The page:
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    Creating a safe office environment

    October, 2023

    When it comes to creating a safe office environment, flooring might not be the first thing that comes to mind. However, the type of flooring we choose plays a pivotal role in creating a safe environment for ourselves and colleagues. Beyond aesthetics, flooring significantly contributes to accident prevention and overall well-being.


    1. Slip Resistance: The Foundation of Safety

    One of the primary safety considerations in flooring is slip resistance. Slippery floors pose a substantial risk, especially in areas prone to spills or moisture. Choosing flooring materials with anti-slip properties, such as textured tiles or slip-resistant coatings, is crucial to prevent accidents and injuries. Duraflor offer a range of safety flooring products. These include Cienna which is a combination of modern wood and stone effect designs or our more traditional safety flooring Resolute and Duragrip.

    R-Value Rating:

    The “R” value slip rating, often used in Europe, is a common system that represents the slip resistance of a surface when wet. This system tests footwear on the flooring with water as the contaminant.

    Here’s a breakdown of the “R” slip ratings:

    • R9
      • Low slip resistance. Suitable for areas where slip risk is minimal, like living rooms. Not recommended for wet areas.
    • R10
      • Average slip resistance. Might be used in areas with some risk of water spillage, like residential kitchens.
    • R11
      • Good slip resistance. Suitable for areas like commercial kitchens and some outdoor areas.
    • R12
      • High slip resistance. Used in industrial areas, heavy traffic wet zones, and other high-risk areas.
    • R13
      • Very high slip resistance. Used in very high-risk areas like ramps, steps in public spaces, and areas exposed to the likes of oils and greases.


    Pendulum Test (PTV Rating):

    This test uses a pendulum device that swings across a surface to measure its slip resistance.

    The device measures the slipperiness of the surface by determining how much the pendulum slows down (or doesn’t) when passing over the flooring.

    The result is given as a PTV, with higher values indicating better slip resistance.

    Typically, a PTV of 36 or above is considered to offer low slip potential when wet.

    When selecting flooring, it’s crucial to match the slip rating to the intended environment.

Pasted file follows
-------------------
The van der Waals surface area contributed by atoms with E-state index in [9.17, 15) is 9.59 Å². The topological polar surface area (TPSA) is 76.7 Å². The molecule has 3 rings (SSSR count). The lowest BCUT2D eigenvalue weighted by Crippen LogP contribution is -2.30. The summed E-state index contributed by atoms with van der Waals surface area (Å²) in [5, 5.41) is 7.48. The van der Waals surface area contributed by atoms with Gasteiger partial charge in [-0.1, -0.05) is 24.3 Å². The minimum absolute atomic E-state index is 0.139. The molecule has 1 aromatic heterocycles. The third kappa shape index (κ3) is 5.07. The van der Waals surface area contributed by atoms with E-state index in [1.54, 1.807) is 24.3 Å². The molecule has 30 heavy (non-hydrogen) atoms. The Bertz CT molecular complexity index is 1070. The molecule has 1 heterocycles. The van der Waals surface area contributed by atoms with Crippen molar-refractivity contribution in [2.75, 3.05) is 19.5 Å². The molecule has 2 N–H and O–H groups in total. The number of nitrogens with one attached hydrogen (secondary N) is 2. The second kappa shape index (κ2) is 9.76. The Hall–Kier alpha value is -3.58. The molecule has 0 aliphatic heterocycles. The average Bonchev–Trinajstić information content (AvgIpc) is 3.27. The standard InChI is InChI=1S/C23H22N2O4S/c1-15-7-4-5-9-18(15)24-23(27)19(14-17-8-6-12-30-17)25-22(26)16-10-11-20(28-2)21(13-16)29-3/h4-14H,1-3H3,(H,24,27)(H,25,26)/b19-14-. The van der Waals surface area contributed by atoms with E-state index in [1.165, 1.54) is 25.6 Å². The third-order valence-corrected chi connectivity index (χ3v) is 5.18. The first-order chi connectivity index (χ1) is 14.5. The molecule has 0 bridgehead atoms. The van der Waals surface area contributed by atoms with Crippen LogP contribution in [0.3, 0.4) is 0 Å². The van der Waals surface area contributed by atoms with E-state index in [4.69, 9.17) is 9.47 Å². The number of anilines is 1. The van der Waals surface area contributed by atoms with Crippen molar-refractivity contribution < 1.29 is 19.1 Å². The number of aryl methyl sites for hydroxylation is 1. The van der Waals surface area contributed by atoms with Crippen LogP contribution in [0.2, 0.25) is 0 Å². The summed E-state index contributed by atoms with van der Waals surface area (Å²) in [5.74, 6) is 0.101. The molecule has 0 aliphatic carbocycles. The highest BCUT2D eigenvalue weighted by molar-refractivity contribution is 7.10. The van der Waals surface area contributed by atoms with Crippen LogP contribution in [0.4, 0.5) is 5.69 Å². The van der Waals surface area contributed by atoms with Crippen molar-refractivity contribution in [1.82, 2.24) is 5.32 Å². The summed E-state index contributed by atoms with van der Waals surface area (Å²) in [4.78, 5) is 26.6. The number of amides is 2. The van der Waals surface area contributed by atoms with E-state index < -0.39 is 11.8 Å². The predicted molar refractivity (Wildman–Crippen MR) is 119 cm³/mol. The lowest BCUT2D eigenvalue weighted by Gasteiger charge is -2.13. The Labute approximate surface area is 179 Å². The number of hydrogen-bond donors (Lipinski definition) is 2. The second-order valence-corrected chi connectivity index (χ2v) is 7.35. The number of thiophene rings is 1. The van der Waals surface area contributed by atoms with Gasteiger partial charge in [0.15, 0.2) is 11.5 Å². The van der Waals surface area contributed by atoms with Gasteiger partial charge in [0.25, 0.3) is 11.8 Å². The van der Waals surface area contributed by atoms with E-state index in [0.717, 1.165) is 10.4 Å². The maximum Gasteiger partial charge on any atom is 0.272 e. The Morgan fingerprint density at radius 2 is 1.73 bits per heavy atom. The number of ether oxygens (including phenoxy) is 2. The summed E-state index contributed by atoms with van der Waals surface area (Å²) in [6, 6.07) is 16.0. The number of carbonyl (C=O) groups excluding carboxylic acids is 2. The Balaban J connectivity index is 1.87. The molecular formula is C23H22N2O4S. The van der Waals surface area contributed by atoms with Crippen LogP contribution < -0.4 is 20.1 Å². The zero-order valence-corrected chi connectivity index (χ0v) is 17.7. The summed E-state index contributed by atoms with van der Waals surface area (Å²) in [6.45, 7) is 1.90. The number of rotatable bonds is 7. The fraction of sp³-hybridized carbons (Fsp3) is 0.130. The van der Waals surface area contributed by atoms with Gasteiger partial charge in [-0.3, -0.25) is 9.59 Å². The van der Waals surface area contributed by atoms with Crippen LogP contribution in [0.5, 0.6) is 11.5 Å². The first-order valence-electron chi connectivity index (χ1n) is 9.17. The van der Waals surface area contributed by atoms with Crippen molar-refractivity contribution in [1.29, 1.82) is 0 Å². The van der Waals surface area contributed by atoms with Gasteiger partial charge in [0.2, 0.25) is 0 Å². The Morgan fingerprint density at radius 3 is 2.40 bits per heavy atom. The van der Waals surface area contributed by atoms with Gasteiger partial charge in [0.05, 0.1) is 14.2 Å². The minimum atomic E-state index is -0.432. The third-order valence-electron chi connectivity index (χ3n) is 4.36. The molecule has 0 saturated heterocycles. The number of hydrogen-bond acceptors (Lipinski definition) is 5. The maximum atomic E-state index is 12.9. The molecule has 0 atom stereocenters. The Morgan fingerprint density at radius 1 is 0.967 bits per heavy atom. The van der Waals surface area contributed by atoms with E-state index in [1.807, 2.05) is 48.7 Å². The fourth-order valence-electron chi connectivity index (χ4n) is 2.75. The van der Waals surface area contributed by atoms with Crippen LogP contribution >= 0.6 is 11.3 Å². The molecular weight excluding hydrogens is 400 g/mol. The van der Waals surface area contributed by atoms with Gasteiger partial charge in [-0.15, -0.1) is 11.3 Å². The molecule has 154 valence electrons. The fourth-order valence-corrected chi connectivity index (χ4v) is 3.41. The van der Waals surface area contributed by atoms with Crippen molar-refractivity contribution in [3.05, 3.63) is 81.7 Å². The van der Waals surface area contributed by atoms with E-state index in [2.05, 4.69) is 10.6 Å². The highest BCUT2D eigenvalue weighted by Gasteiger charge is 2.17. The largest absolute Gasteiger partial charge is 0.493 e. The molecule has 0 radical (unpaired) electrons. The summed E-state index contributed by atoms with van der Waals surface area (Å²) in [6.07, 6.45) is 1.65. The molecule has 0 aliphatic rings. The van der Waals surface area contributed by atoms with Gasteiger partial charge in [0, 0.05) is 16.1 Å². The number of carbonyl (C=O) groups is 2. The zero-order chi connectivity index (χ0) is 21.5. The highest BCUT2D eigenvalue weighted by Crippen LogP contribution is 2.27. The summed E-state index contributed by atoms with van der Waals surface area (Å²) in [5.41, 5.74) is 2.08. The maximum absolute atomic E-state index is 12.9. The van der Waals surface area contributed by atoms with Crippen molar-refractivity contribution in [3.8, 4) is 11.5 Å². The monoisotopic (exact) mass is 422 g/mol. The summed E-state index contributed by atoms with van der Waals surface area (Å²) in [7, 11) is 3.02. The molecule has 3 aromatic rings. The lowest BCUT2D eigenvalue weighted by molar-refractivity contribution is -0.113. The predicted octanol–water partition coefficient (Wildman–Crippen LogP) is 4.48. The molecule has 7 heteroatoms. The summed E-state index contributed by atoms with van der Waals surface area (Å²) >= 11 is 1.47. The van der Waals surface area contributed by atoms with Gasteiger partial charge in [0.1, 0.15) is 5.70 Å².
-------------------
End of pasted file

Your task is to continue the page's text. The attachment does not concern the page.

2. Accessibility for All: Catering to Diverse Needs

    Safety isn’t one-size-fits-all. For individuals with mobility challenges, the right flooring can enhance accessibility. Smooth surfaces, low-pile carpets, or LVT flooring contribute to creating spaces that are safer and more accessible for everyone.  Way-finding and zoning considerations also help cater for the needs of a diverse workplace.

    Accessibility requirements for buildings, including flooring, are also contained within the UK Building Regulations. Part M of the Building Regulations, titled “Access to and use of buildings”, specifically deals with ensuring buildings are accessible and usable. Approved Document M gives practical guidance on how to comply with the regulations, including recommendations for flooring surfaces.

    3. Maintaining Indoor Air Quality

    The materials used in flooring can impact indoor air quality. Some flooring adhesives release harmful chemicals, known as VOCs (volatile organic compounds), into the air. Opting for low-VOC flooring preparation products contributes to a healthier indoor environment, reducing the risk of respiratory issues and other health concerns. To read a UK Government article regarding Air Quality – click here.

    While aesthetics and design are important considerations in choosing flooring, safety should be at the forefront of our decision-making process. The right flooring can prevent accidents, reduce the severity of injuries, and contribute to a safer and healthier living or working environment. Before embarking on your next flooring project, consider the specific safety needs of the space and make choices that prioritize the well-being of those who inhabit it. Remember, a safe floor is a solid foundation for secure and thriving spaces.

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